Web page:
The Cinquedea is a civilian short sword (or long dagger). It was developed in northern Italy and enjoyed a period of popularity during the Italian renaissance of the 15th and early 16th centuries.The name means "five fingers", and it describes the width of the blade next to the guard. The blade was heavy, about 45cm in length, and tapered to a somewhat rounded point. The grip was simple with a small pommel, and the guard was curved with the concave side toward the point. There were typically several furrows along the wider sides of the blade to lighten the weapon. The wide blade was useful for decorative etching. This weapon was varied in size, being anywhere in size from 10" to 28". The cinquedea was used primarily as a thrusting weapon. It was carried horizontally next to the buttocks so that it could be drawn laterally from the back.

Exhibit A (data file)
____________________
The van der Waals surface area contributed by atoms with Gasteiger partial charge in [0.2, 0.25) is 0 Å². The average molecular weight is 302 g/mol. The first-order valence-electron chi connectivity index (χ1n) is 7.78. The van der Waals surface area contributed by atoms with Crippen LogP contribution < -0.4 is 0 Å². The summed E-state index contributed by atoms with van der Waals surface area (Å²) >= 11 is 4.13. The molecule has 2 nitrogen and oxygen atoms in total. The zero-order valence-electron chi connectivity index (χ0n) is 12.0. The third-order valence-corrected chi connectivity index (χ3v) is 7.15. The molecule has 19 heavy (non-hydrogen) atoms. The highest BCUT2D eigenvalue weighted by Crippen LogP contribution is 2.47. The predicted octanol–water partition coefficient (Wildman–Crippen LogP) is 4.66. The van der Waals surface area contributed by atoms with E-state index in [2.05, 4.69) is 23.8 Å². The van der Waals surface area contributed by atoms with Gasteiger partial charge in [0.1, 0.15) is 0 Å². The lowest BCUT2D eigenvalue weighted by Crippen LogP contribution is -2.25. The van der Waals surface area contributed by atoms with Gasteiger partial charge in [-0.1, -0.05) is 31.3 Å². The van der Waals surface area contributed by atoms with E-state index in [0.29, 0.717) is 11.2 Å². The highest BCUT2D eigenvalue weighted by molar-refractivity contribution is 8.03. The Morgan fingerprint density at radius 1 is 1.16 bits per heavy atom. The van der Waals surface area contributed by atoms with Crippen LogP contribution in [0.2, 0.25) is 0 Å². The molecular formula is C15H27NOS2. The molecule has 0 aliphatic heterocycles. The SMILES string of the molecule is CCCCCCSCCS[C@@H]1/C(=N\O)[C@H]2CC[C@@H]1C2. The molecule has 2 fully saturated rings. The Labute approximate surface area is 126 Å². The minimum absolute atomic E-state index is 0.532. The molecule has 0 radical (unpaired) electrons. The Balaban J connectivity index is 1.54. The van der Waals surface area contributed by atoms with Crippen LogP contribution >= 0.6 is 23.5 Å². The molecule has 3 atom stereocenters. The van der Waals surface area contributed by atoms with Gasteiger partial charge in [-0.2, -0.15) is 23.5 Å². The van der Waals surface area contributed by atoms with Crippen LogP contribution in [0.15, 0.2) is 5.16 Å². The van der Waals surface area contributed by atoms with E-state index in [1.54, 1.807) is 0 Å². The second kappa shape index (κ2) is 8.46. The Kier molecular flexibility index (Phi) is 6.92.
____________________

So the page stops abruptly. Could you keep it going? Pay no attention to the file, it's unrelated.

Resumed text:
Dirk is a Scots word for a long dagger; sometimes a cut-down sword blade mounted on a dagger hilt, rather than a knife blade. In Bronze Age and Iron Age Scotland and Ireland, the dirk was actually considered to be a sword. Its blade length and style varied, but it was generally 7-14 inches. Scottish Dirks can range from less than 6 inches to around 20-25 inches. However, the blades of Irish versions often were as much as 21 inches in length.
An Ear dagger is a relatively rare and exotic form of dagger that was used during the late Middle Ages and Renaissance. Ear daggers have a peculiar-looking hilt with two protrusions of the grip instead of a pommel, in some cases not unlike a human ear. Ear daggers frequently have a single sharpened edge that ends in an acute point.
Great Knife or Hiebmesser